wrote:

UHMW
fences
it
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your cutting blades may gum up from the heat, but other than that i would think it could be done.
however i wonder if when it first touches the blades if it may splinter???? DON'T KNOW THAT PART EITHER.
just make sure you weare your saftey glasses when trying this and i think we all would like to know the results.
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On Sun, 18 Jan 2004 21:21:42 -0500, "Harvey Levin"

It won't hurt, but neither does it give a good surface finish particularly easily. Sharp planer knives, and check the height on the outfeed table. The surface is soft and so it's prone to "scalloping"
I tend to go for hand tools with it - low angle planes, hone the iron before you use it.
If you're needing to machine a lot of it, consider using HDPE instead. It has nearly all of the advantages of UHMW, but the extra surface hardness means that it wears better in use and it's easier to machine with power tools. . -- Die Gotterspammerung - Junkmail of the Gods
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That depends on the advantages you are looking for. HDPE has a higher coefficient of friction and doesn't wear as well. Not bad stuff but not in the same class as UHMW.
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On Sun, 18 Jan 2004 21:21:42 -0500, "Harvey Levin"

You can plane it, but there are some issues. I have run it through my stationary planer. I haven't tried it in my portable..
1.) It makes long, stringy shavings that essentially try to form slick ropes that will choke your DC and will completely gum things up inside your planer if not attended to. I would suggest disconnecting the DC, and cleaning out the shavings by hand on each pass. This is less of a problem with small pieces, of course.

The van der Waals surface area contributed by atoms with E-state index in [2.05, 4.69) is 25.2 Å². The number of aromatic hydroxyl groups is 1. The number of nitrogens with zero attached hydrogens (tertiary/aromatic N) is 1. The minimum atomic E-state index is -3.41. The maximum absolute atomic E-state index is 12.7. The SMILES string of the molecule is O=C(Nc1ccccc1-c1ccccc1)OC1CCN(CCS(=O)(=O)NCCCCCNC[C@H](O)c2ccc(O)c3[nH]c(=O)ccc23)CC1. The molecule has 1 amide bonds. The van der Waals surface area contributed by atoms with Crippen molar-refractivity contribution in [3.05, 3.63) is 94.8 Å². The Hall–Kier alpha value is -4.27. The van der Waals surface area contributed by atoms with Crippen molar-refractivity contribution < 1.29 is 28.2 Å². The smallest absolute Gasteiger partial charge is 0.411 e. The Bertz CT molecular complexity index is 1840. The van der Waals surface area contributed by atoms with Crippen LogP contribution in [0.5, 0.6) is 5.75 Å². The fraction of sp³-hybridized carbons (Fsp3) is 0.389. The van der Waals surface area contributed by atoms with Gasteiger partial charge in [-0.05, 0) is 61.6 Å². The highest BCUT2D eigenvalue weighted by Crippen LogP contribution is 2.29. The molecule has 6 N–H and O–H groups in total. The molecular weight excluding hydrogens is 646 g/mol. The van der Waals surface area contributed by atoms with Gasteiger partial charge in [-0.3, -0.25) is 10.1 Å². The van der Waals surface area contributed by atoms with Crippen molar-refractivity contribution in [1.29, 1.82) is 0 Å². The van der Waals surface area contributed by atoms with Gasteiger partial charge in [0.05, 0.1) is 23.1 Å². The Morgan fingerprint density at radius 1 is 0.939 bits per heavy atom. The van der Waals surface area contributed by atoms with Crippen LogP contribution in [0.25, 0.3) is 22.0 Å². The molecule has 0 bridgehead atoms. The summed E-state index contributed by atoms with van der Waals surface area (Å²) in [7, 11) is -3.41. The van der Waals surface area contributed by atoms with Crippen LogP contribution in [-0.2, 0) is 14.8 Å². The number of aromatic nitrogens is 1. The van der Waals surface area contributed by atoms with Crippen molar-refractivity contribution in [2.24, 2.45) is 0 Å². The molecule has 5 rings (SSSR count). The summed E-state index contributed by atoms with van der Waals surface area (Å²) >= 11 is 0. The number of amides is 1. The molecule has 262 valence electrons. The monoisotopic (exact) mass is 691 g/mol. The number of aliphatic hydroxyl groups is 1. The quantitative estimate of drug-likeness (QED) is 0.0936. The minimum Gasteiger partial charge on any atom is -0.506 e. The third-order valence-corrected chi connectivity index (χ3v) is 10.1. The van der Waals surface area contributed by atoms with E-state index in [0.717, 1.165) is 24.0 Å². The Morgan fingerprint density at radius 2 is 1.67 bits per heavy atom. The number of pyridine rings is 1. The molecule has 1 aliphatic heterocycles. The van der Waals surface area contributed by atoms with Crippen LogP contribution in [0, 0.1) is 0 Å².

2) This stuff often has a lot of curl in it, and you need to resist any impulse to hope the planer will somehow make this better. Choose a reasonably flat piece to work with. In particular, if you feed it through with as curl facing up, you're going to get a nasty bang when the material hits the blades. If you have curl, you need to eliminate it first, hopefully by just cutting the curled part out.
3) Don't expect a mirror smooth surface. It will have a machined look, with some surface variation, but it will be pretty good.

Tim Carver snipped-for-privacy@twocarvers.com
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"Harvey Levin" writes:

UHMW
it
You can certainly machine UHMWPE; however, a word of caution.
It has a relatively high coefficient of thermal expansion.
You need to take very light cuts and allow the piece to cool before taking measurements.
I used this stuff to make sleeve bearings for the rudder of the sailboat I'm building so lathe work was involved.
Personally, I'd probably not use it for zero clearance inserts, it would be a waste, even if you got it free.
When it comes to UHMWPE, think bearing surfaces.
HTH
--
Lew

S/A: Challenge, The Bullet Proof Boat, (Under Construction in the Southland)